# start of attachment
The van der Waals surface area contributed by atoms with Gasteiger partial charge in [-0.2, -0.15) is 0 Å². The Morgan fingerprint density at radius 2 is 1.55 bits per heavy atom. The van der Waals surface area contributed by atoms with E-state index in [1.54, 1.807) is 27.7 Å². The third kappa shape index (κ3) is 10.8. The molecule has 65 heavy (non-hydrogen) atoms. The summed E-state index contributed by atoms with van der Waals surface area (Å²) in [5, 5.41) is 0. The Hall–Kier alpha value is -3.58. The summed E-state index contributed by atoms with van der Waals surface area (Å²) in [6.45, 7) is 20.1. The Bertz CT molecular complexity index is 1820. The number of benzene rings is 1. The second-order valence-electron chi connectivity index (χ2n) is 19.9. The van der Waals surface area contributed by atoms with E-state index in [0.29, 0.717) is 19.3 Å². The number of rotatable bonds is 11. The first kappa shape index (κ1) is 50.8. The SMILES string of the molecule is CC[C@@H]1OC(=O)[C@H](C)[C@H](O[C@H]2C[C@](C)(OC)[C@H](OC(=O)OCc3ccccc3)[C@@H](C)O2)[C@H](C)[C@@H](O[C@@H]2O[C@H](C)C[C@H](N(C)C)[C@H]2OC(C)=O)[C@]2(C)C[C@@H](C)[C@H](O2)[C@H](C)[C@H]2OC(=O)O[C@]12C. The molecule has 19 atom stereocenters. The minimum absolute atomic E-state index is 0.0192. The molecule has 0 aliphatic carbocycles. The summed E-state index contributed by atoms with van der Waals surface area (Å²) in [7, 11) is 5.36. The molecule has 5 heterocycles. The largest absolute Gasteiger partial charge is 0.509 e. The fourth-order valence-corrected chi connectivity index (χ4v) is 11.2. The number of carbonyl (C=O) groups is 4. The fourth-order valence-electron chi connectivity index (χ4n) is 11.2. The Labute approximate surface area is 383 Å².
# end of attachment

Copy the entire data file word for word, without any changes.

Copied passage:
The van der Waals surface area contributed by atoms with Gasteiger partial charge in [-0.2, -0.15) is 0 Å². The Morgan fingerprint density at radius 2 is 1.55 bits per heavy atom. The van der Waals surface area contributed by atoms with E-state index in [1.54, 1.807) is 27.7 Å². The third kappa shape index (κ3) is 10.8. The molecule has 65 heavy (non-hydrogen) atoms. The summed E-state index contributed by atoms with van der Waals surface area (Å²) in [5, 5.41) is 0. The Hall–Kier alpha value is -3.58. The summed E-state index contributed by atoms with van der Waals surface area (Å²) in [6.45, 7) is 20.1. The Bertz CT molecular complexity index is 1820. The number of benzene rings is 1. The second-order valence-electron chi connectivity index (χ2n) is 19.9. The van der Waals surface area contributed by atoms with E-state index in [0.29, 0.717) is 19.3 Å². The number of rotatable bonds is 11. The first kappa shape index (κ1) is 50.8. The SMILES string of the molecule is CC[C@@H]1OC(=O)[C@H](C)[C@H](O[C@H]2C[C@](C)(OC)[C@H](OC(=O)OCc3ccccc3)[C@@H](C)O2)[C@H](C)[C@@H](O[C@@H]2O[C@H](C)C[C@H](N(C)C)[C@H]2OC(C)=O)[C@]2(C)C[C@@H](C)[C@H](O2)[C@H](C)[C@H]2OC(=O)O[C@]12C. The molecule has 19 atom stereocenters. The minimum absolute atomic E-state index is 0.0192. The molecule has 0 aliphatic carbocycles. The summed E-state index contributed by atoms with van der Waals surface area (Å²) in [7, 11) is 5.36. The molecule has 5 heterocycles. The largest absolute Gasteiger partial charge is 0.509 e. The fourth-order valence-corrected chi connectivity index (χ4v) is 11.2. The number of carbonyl (C=O) groups is 4. The fourth-order valence-electron chi connectivity index (χ4n) is 11.2. The Labute approximate surface area is 383 Å².